It’s a question I hear all the time. “What if we invest in coaching and leadership training opportunities for our leaders and they decide to leave?” Now, tell me if you’ve heard this one: “What if you don’t invest leadership development… and they stay?”
It’s understandable that organizations are worried about this. Leadership Development through high-impact coaching or development programs can be a big investment that may seem wasted if a leader leaves during or shortly after a leadership engagement. But looking at it from this perspective is an example of being problem focused. Instead, outcome-focused leaders and companies recognize that investing in coaching and leadership, no matter the length of time a recipient stays, positions the organization for success. Bottom line: While there is a risk that a leader may look for new opportunities, to flex new skills, outside your organization, the risk is absolutely worth the reward.
Building a Culture of Improvement
First of all, it’s important to understand that the risk of a leader leaving immediately following a coaching engagement is minimal and perhaps even minimized. Leaders who are engaged and given the opportunity to learn, grow and improve are much more likely to stay with their current company.
When you invest in leadership coaching and development for your leaders and high performers, you are demonstrating your commitment to them and to their success. Your interest and commitment create a positive environment, where people are encouraged to practice their leadership skills. Not only does this development benefit your organization by giving you stronger bench strength, a larger pool of skills and abilities, it also reduces the risk of turnover and is yet another tool to help attract top talent to your team.
Developing the Right Team
Many organizations hesitate to provide leadership development opportunities to their leaders because they are either waiting for a change initiative to be complete or they are waiting for their so called dream team. They only want to invest in leaders they feel are the future of the organization, and if not 100% sure, they don’t want to risk “wasting” the opportunity (and funds).
Again though, this is a reactive, problem-focused way of thinking, and while conservative and ‘safe’, a problem-focus does not lead to positive outcomes. Instead, problem-focused thinking leads to avoidance of said problem – a different, less effective place entirely. Consider this – how can you build your dream team without first investing in your leaders? How do you identify who is the right fit for your organization, and who has the skills and abilities required to lead your company into the future?
At this point, it’s important to define the concept of positive turnover. If, during a coaching engagement, one of your leaders realizes or surfaces that they are not completely satisfied in their current role and that this ‘lack of satisfaction’ is having a negative impact on their performance, they may decide they are better off looking for a new opportunity before things go too far downhill or before they impact others. This is an example of positive turnover. It doesn’t matter how skilled they are – if a leader is unhappy, their motivation will suffer, and this lack of motivation will filter down to their productivity and through the rest of their team. The resulting environment does little to advance your organization toward your desired outcomes.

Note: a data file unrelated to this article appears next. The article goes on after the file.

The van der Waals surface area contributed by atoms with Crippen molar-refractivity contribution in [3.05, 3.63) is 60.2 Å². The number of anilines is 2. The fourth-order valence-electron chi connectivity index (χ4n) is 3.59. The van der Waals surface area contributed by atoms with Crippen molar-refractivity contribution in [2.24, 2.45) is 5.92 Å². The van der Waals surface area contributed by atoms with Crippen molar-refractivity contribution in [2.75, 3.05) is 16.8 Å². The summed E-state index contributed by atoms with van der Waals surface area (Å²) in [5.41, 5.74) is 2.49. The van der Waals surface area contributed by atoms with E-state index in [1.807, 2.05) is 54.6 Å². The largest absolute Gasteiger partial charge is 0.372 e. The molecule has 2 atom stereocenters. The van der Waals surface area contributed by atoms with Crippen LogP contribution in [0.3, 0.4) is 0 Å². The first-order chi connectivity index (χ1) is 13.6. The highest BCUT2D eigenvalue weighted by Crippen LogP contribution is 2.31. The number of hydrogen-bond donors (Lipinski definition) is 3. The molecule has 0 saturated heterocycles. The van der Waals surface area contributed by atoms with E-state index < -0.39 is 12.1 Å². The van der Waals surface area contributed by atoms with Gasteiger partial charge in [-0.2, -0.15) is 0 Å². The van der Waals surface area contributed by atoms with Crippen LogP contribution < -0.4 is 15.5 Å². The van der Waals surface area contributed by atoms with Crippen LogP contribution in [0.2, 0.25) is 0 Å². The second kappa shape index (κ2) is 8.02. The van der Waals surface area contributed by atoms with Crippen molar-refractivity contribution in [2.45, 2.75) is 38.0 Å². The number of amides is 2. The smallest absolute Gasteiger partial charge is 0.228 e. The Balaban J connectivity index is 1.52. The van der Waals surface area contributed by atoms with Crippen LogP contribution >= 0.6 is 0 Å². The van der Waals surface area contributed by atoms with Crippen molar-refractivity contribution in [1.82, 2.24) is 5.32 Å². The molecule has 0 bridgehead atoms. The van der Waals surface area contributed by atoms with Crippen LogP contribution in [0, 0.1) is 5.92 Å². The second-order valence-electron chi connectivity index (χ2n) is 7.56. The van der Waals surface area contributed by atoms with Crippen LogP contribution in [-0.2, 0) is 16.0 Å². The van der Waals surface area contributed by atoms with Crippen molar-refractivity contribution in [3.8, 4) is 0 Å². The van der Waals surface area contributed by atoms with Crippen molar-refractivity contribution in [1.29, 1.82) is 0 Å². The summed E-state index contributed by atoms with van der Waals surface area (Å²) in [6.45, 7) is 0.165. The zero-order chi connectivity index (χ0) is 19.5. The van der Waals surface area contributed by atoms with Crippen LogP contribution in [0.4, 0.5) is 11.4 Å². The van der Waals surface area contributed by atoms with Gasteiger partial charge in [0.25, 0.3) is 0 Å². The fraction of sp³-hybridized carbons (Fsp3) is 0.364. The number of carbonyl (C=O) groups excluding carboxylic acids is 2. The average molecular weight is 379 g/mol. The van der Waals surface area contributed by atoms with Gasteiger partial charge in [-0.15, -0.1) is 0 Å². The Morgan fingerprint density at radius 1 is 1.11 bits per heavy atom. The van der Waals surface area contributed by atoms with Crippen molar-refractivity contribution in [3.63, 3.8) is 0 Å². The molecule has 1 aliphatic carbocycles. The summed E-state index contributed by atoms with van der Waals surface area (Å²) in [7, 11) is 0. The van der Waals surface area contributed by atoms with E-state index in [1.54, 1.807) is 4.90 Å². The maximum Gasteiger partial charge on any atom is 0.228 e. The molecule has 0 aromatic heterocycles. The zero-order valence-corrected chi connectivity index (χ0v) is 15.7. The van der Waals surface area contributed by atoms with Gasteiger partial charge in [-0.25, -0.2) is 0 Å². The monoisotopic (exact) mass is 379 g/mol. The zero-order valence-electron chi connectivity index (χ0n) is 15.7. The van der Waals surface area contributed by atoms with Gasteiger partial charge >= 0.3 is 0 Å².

Think about it. While there is a short-term cost of bringing in a replacement, in the long term, your organization benefits by having leaders who are fully committed, satisfied, and passionate about what they are doing. Only when this is in place will you be able to get the full potential from your leaders and their team. But if you aren’t investing in your leaders from the beginning, you may never identify the leaders who are not the right fit, and you may never end up with the dream team you envision.
My Challenge to You – Don’t be Paralyzed by Your Fear of Unclear
Too often, I see enterprises delay the decision to invest in leadership coaching and development programs because they are afraid it may not be the right time. When this occurs, I take them through a series of outcome-based questions to help them determine the best course of action. If you’re paralyzed by your fear, or things seem unclear, ask yourself:
- What outcome will be realized by not investing in my leaders? Does this position my organization for success?
- What return on investment can be expected if I wait versus starting the engagement now?
- Am I simply maintaining the status quo for “peace of mind”? Does this truly move me closer to my desired outcomes?
- Is it better to realize a leader is not the right fit, and perhaps not performing at 100%, now or in the future?
I think it’s clear, after answering these questions, that the wait and see approach does nothing to move your organization forward. Investing in your leaders is something that benefits everyone, and while it’s true that some may not end up staying, that doesn’t mean you should avoid providing coaching altogether.
When you develop your leaders, you set your organization up for the best chance at success possible. You create an environment where people are engaged, motivated, and able to perform at their best.
Jennifer Collins is CEO and Managing Director of Hazell and Collins Associates (HCA). Learn more about HCA’s Leadership Strategy and Coaching Services